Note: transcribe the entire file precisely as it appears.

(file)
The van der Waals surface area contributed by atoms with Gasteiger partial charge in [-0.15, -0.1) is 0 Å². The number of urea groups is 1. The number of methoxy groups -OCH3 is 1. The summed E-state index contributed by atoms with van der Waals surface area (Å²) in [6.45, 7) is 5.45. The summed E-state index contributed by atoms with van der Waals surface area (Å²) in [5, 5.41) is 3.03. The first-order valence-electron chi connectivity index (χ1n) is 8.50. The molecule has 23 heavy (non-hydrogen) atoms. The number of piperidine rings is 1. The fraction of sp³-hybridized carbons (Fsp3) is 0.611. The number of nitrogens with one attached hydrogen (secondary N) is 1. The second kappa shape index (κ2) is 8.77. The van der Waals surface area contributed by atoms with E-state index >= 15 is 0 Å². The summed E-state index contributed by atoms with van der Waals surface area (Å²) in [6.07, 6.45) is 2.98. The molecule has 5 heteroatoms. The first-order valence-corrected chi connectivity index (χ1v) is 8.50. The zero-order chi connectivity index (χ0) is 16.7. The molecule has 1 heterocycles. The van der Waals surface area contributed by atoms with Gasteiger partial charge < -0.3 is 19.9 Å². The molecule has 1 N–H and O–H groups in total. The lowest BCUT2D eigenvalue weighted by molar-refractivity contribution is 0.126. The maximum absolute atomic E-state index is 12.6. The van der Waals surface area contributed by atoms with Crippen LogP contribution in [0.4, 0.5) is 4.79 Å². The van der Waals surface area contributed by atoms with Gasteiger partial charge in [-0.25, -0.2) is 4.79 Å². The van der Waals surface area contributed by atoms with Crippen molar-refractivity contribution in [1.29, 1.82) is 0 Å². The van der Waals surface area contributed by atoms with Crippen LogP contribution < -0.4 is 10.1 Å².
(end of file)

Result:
The van der Waals surface area contributed by atoms with Gasteiger partial charge in [-0.15, -0.1) is 0 Å². The number of urea groups is 1. The number of methoxy groups -OCH3 is 1. The summed E-state index contributed by atoms with van der Waals surface area (Å²) in [6.45, 7) is 5.45. The summed E-state index contributed by atoms with van der Waals surface area (Å²) in [5, 5.41) is 3.03. The first-order valence-electron chi connectivity index (χ1n) is 8.50. The molecule has 23 heavy (non-hydrogen) atoms. The number of piperidine rings is 1. The fraction of sp³-hybridized carbons (Fsp3) is 0.611. The number of nitrogens with one attached hydrogen (secondary N) is 1. The second kappa shape index (κ2) is 8.77. The van der Waals surface area contributed by atoms with E-state index >= 15 is 0 Å². The summed E-state index contributed by atoms with van der Waals surface area (Å²) in [6.07, 6.45) is 2.98. The molecule has 5 heteroatoms. The first-order valence-corrected chi connectivity index (χ1v) is 8.50. The zero-order chi connectivity index (χ0) is 16.7. The molecule has 1 heterocycles. The van der Waals surface area contributed by atoms with Gasteiger partial charge < -0.3 is 19.9 Å². The molecule has 1 N–H and O–H groups in total. The lowest BCUT2D eigenvalue weighted by molar-refractivity contribution is 0.126. The maximum absolute atomic E-state index is 12.6. The van der Waals surface area contributed by atoms with Crippen LogP contribution in [0.4, 0.5) is 4.79 Å². The van der Waals surface area contributed by atoms with Gasteiger partial charge in [-0.25, -0.2) is 4.79 Å². The van der Waals surface area contributed by atoms with Crippen molar-refractivity contribution in [1.29, 1.82) is 0 Å². The van der Waals surface area contributed by atoms with Crippen LogP contribution < -0.4 is 10.1 Å².